Hockey star still keen for games
THE possibility of a terrorist attack on his potential Commonwealth Games debut is a risk former Kingscliff hockey player Jason Wilson is willing to take.
The 22-year-old Australian Kookaburra squad member said he hopes to make it to New Delhi for the games, despite claims from a security expert the Indian capital is vulnerable to terror activity.
Mr Wilson yesterday acknowledged the matter was out of his control and he can only hope everyone does their jobs right and he tried not to think about it.
“The way I try to look at it, everyone is going to do everything they can to make it safe for us,” Mr Wilson told the Tweed Daily News.
He said the matter has been discussed within his squad, who are due to travel to New Delhi next month for the International Hockey Federation World Cup.
The squad also includes former Burringbar hockey sensation Matthew Butturini, 22.
“We’ve been talking about it in the squad but more about the World Cup because it’s coming up first. It will be a similar situation for us if we make it to the Commonwealth Games though,” Mr Wilson said.
“It’s out of our hands so we’ve decided not to worry about it. We just want to have fun and represent Australia.”
Should he qualify, Mr Wilson would return to New Delhi in October for the Commonwealth Games.
Leading international security consultant Lloyd Bromfield told News Limited newspapers last week the Indian capital was not prepared for a potential terror attack.
He said “the worst-case scenario could be a major bombing.”
“It could be a Mumbai-style attack, where you’ve got a team of Osamas running around with hand grenades and small arms. It could be anything,” Mr Bromfield said.
“I wouldn’t suggest it would be an aeroplane into a stadium, but you have to consider everything because these people have the capability, they have the intent, the motivation.”
Acting Foreign Minister Simon Crean said the decision on whether Australia participates in the Commonwealth Games will be made by sporting bodies, not the government.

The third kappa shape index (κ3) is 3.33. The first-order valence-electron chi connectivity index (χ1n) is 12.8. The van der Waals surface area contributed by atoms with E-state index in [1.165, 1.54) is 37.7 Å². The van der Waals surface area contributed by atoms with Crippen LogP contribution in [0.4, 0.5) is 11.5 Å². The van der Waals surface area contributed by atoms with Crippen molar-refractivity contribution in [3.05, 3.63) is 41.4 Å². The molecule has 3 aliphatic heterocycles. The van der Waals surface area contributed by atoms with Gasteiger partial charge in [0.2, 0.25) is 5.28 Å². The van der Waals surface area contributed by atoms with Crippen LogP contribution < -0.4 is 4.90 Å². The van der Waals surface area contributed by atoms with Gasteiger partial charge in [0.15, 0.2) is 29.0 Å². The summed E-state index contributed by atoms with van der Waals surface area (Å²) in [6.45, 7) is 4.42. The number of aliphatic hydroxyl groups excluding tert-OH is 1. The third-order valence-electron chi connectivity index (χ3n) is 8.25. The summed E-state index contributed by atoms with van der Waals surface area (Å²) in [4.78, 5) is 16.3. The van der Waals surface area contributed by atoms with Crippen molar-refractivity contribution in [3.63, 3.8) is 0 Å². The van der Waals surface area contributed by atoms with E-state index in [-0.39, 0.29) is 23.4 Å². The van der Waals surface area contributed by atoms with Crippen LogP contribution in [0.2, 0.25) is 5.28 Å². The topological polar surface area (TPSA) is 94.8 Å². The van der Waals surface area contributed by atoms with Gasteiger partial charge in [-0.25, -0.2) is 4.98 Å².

“In the end, it is not a decision for the government whether the team actually goes,” Mr Crean said.
“It is a decision for the athletes. It is also a decision for the sporting bodies.
“At this stage, we continue to say there is no reason for concern. That is a view that has been expressed by the sporting bodies and by a number of athletes.”
The government has been in constant contact with authorities in New Delhi regarding security, he added.
Federal Moncrieff MP and opposition sports minister Steven Ciobo said the Rudd government must guarantee the safety of all team members or provide them with security briefings so they can make up their own minds about going to India.
“The Rudd government must provide an assurance to Australian athletes and their families they will be completely safe,” Mr Ciobo said.
“Anything less than an assurance requires full disclosure of the facts so athletes and their families are in a position to make an informed decision.”
Australian Commonwealth Games Association chief executive Perry Crosswhite said the risk athletes face is manageable but it is up to them to decide to attend.
“At this stage we have no reason to believe the Games will not be an acceptable level of risk,” Mr Crosswhite said.
“But that doesn’t mean it can’t change.
“As to whether athletes go or not, that’s their own decision. We don’t force anyone to go to the Games.”
The Commonwealth Games will be held in India’s capital in October.